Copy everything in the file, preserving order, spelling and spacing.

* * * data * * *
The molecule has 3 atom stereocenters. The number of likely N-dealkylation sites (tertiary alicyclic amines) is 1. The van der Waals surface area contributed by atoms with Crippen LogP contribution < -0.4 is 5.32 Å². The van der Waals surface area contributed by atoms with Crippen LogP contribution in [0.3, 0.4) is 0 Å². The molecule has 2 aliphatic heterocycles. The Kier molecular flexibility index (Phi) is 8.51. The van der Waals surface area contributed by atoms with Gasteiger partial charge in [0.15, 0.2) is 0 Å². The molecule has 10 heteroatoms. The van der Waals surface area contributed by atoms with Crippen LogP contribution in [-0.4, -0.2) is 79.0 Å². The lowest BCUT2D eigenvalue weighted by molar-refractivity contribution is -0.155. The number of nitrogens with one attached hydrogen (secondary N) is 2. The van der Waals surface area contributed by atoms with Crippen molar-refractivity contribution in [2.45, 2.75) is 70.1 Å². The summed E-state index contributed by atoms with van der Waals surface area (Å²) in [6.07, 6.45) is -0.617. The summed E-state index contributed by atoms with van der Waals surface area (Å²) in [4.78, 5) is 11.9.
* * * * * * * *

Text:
The molecule has 3 atom stereocenters. The number of likely N-dealkylation sites (tertiary alicyclic amines) is 1. The van der Waals surface area contributed by atoms with Crippen LogP contribution < -0.4 is 5.32 Å². The van der Waals surface area contributed by atoms with Crippen LogP contribution in [0.3, 0.4) is 0 Å². The molecule has 2 aliphatic heterocycles. The Kier molecular flexibility index (Phi) is 8.51. The van der Waals surface area contributed by atoms with Gasteiger partial charge in [0.15, 0.2) is 0 Å². The molecule has 10 heteroatoms. The van der Waals surface area contributed by atoms with Crippen LogP contribution in [-0.4, -0.2) is 79.0 Å². The lowest BCUT2D eigenvalue weighted by molar-refractivity contribution is -0.155. The number of nitrogens with one attached hydrogen (secondary N) is 2. The van der Waals surface area contributed by atoms with Crippen molar-refractivity contribution in [2.45, 2.75) is 70.1 Å². The summed E-state index contributed by atoms with van der Waals surface area (Å²) in [6.07, 6.45) is -0.617. The summed E-state index contributed by atoms with van der Waals surface area (Å²) in [4.78, 5) is 11.9.